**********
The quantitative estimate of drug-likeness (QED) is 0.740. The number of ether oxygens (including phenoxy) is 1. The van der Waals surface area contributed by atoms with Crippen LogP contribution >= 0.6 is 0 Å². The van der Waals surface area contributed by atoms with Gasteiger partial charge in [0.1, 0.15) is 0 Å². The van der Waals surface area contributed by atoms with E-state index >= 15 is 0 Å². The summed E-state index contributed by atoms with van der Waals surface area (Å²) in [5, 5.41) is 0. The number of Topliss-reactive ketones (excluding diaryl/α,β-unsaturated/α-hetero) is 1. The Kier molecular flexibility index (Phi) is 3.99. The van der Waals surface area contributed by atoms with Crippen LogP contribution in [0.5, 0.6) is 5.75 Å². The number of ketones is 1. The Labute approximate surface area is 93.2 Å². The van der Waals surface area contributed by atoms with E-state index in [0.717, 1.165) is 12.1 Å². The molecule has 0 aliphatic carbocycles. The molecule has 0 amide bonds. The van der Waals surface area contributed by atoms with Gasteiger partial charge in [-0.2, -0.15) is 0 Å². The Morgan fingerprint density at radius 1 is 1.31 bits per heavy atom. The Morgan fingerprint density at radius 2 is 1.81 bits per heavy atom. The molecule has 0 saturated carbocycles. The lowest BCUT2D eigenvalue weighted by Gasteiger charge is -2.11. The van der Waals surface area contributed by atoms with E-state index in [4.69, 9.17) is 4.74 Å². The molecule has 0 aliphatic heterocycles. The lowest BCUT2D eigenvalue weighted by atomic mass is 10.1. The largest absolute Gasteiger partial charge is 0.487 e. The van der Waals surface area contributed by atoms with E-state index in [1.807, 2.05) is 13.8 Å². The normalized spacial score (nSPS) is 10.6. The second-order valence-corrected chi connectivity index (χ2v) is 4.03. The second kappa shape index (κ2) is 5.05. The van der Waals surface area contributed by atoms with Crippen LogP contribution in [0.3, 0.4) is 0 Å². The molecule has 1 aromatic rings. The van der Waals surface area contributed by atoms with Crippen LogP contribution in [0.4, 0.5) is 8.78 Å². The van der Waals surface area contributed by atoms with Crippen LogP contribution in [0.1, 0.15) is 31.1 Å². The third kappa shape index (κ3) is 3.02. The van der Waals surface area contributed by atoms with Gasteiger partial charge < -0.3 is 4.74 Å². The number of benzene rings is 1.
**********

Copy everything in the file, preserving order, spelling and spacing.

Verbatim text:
The quantitative estimate of drug-likeness (QED) is 0.740. The number of ether oxygens (including phenoxy) is 1. The van der Waals surface area contributed by atoms with Crippen LogP contribution >= 0.6 is 0 Å². The van der Waals surface area contributed by atoms with Gasteiger partial charge in [0.1, 0.15) is 0 Å². The van der Waals surface area contributed by atoms with E-state index >= 15 is 0 Å². The summed E-state index contributed by atoms with van der Waals surface area (Å²) in [5, 5.41) is 0. The number of Topliss-reactive ketones (excluding diaryl/α,β-unsaturated/α-hetero) is 1. The Kier molecular flexibility index (Phi) is 3.99. The van der Waals surface area contributed by atoms with Crippen LogP contribution in [0.5, 0.6) is 5.75 Å². The number of ketones is 1. The Labute approximate surface area is 93.2 Å². The van der Waals surface area contributed by atoms with E-state index in [0.717, 1.165) is 12.1 Å². The molecule has 0 aliphatic carbocycles. The molecule has 0 amide bonds. The van der Waals surface area contributed by atoms with Gasteiger partial charge in [-0.2, -0.15) is 0 Å². The Morgan fingerprint density at radius 1 is 1.31 bits per heavy atom. The Morgan fingerprint density at radius 2 is 1.81 bits per heavy atom. The molecule has 0 saturated carbocycles. The lowest BCUT2D eigenvalue weighted by Gasteiger charge is -2.11. The van der Waals surface area contributed by atoms with E-state index in [4.69, 9.17) is 4.74 Å². The molecule has 0 aliphatic heterocycles. The lowest BCUT2D eigenvalue weighted by atomic mass is 10.1. The largest absolute Gasteiger partial charge is 0.487 e. The van der Waals surface area contributed by atoms with E-state index in [1.807, 2.05) is 13.8 Å². The normalized spacial score (nSPS) is 10.6. The second-order valence-corrected chi connectivity index (χ2v) is 4.03. The second kappa shape index (κ2) is 5.05. The van der Waals surface area contributed by atoms with Crippen LogP contribution in [0.3, 0.4) is 0 Å². The molecule has 1 aromatic rings. The van der Waals surface area contributed by atoms with Crippen LogP contribution in [0.4, 0.5) is 8.78 Å². The van der Waals surface area contributed by atoms with Crippen LogP contribution in [0.1, 0.15) is 31.1 Å². The third kappa shape index (κ3) is 3.02. The van der Waals surface area contributed by atoms with Gasteiger partial charge < -0.3 is 4.74 Å². The number of benzene rings is 1.